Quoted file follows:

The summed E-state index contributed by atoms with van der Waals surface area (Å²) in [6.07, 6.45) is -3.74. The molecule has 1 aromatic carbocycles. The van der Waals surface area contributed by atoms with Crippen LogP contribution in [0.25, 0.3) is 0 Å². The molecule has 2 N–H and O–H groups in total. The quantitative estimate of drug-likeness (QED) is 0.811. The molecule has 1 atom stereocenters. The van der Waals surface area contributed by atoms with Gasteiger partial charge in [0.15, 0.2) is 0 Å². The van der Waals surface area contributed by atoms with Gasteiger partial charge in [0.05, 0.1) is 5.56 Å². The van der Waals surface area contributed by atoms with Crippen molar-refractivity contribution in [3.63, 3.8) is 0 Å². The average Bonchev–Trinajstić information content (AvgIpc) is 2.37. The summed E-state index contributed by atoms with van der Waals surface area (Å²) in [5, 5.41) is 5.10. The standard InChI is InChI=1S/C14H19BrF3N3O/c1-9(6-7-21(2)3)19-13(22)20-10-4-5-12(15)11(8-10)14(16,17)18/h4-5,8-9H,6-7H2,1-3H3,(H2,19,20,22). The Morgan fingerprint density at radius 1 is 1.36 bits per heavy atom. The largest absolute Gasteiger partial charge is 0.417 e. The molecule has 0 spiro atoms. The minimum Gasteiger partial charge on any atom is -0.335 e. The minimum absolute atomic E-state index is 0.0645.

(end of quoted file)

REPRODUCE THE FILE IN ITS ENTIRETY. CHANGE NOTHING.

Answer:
The summed E-state index contributed by atoms with van der Waals surface area (Å²) in [6.07, 6.45) is -3.74. The molecule has 1 aromatic carbocycles. The van der Waals surface area contributed by atoms with Crippen LogP contribution in [0.25, 0.3) is 0 Å². The molecule has 2 N–H and O–H groups in total. The quantitative estimate of drug-likeness (QED) is 0.811. The molecule has 1 atom stereocenters. The van der Waals surface area contributed by atoms with Gasteiger partial charge in [0.15, 0.2) is 0 Å². The van der Waals surface area contributed by atoms with Gasteiger partial charge in [0.05, 0.1) is 5.56 Å². The van der Waals surface area contributed by atoms with Crippen molar-refractivity contribution in [3.63, 3.8) is 0 Å². The average Bonchev–Trinajstić information content (AvgIpc) is 2.37. The summed E-state index contributed by atoms with van der Waals surface area (Å²) in [5, 5.41) is 5.10. The standard InChI is InChI=1S/C14H19BrF3N3O/c1-9(6-7-21(2)3)19-13(22)20-10-4-5-12(15)11(8-10)14(16,17)18/h4-5,8-9H,6-7H2,1-3H3,(H2,19,20,22). The Morgan fingerprint density at radius 1 is 1.36 bits per heavy atom. The largest absolute Gasteiger partial charge is 0.417 e. The molecule has 0 spiro atoms. The minimum Gasteiger partial charge on any atom is -0.335 e. The minimum absolute atomic E-state index is 0.0645.